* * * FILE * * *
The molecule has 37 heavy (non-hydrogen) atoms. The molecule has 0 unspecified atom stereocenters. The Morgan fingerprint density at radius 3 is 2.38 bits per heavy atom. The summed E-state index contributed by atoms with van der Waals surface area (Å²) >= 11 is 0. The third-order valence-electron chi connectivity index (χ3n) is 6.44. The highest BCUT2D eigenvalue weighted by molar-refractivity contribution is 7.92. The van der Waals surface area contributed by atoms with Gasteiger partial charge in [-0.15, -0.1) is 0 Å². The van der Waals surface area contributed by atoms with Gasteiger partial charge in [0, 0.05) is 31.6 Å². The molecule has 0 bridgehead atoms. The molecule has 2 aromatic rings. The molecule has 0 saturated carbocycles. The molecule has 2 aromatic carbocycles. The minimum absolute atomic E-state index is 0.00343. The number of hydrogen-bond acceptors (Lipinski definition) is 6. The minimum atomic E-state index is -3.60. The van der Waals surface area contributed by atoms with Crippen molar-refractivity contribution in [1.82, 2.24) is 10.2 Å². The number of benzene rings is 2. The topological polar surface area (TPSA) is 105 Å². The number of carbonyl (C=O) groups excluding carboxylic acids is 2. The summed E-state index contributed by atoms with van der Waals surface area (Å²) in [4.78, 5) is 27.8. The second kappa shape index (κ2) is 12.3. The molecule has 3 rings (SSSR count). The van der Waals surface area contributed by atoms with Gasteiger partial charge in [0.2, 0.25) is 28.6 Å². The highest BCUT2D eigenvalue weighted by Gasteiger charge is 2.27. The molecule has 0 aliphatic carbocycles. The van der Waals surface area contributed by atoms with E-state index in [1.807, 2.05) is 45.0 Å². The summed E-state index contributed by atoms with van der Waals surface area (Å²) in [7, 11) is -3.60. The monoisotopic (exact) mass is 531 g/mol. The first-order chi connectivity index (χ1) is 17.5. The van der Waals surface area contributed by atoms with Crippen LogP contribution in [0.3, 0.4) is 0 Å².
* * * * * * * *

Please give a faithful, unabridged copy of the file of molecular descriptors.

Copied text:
The molecule has 37 heavy (non-hydrogen) atoms. The molecule has 0 unspecified atom stereocenters. The Morgan fingerprint density at radius 3 is 2.38 bits per heavy atom. The summed E-state index contributed by atoms with van der Waals surface area (Å²) >= 11 is 0. The third-order valence-electron chi connectivity index (χ3n) is 6.44. The highest BCUT2D eigenvalue weighted by molar-refractivity contribution is 7.92. The van der Waals surface area contributed by atoms with Gasteiger partial charge in [-0.15, -0.1) is 0 Å². The van der Waals surface area contributed by atoms with Gasteiger partial charge in [0, 0.05) is 31.6 Å². The molecule has 0 bridgehead atoms. The molecule has 2 aromatic rings. The molecule has 0 saturated carbocycles. The molecule has 2 aromatic carbocycles. The minimum absolute atomic E-state index is 0.00343. The number of hydrogen-bond acceptors (Lipinski definition) is 6. The minimum atomic E-state index is -3.60. The van der Waals surface area contributed by atoms with Crippen molar-refractivity contribution in [1.82, 2.24) is 10.2 Å². The number of benzene rings is 2. The topological polar surface area (TPSA) is 105 Å². The number of carbonyl (C=O) groups excluding carboxylic acids is 2. The summed E-state index contributed by atoms with van der Waals surface area (Å²) in [4.78, 5) is 27.8. The second kappa shape index (κ2) is 12.3. The molecule has 3 rings (SSSR count). The van der Waals surface area contributed by atoms with Gasteiger partial charge in [0.2, 0.25) is 28.6 Å². The highest BCUT2D eigenvalue weighted by Gasteiger charge is 2.27. The molecule has 0 aliphatic carbocycles. The van der Waals surface area contributed by atoms with E-state index in [1.807, 2.05) is 45.0 Å². The summed E-state index contributed by atoms with van der Waals surface area (Å²) in [7, 11) is -3.60. The monoisotopic (exact) mass is 531 g/mol. The first-order chi connectivity index (χ1) is 17.5. The van der Waals surface area contributed by atoms with Crippen LogP contribution in [0.3, 0.4) is 0 Å².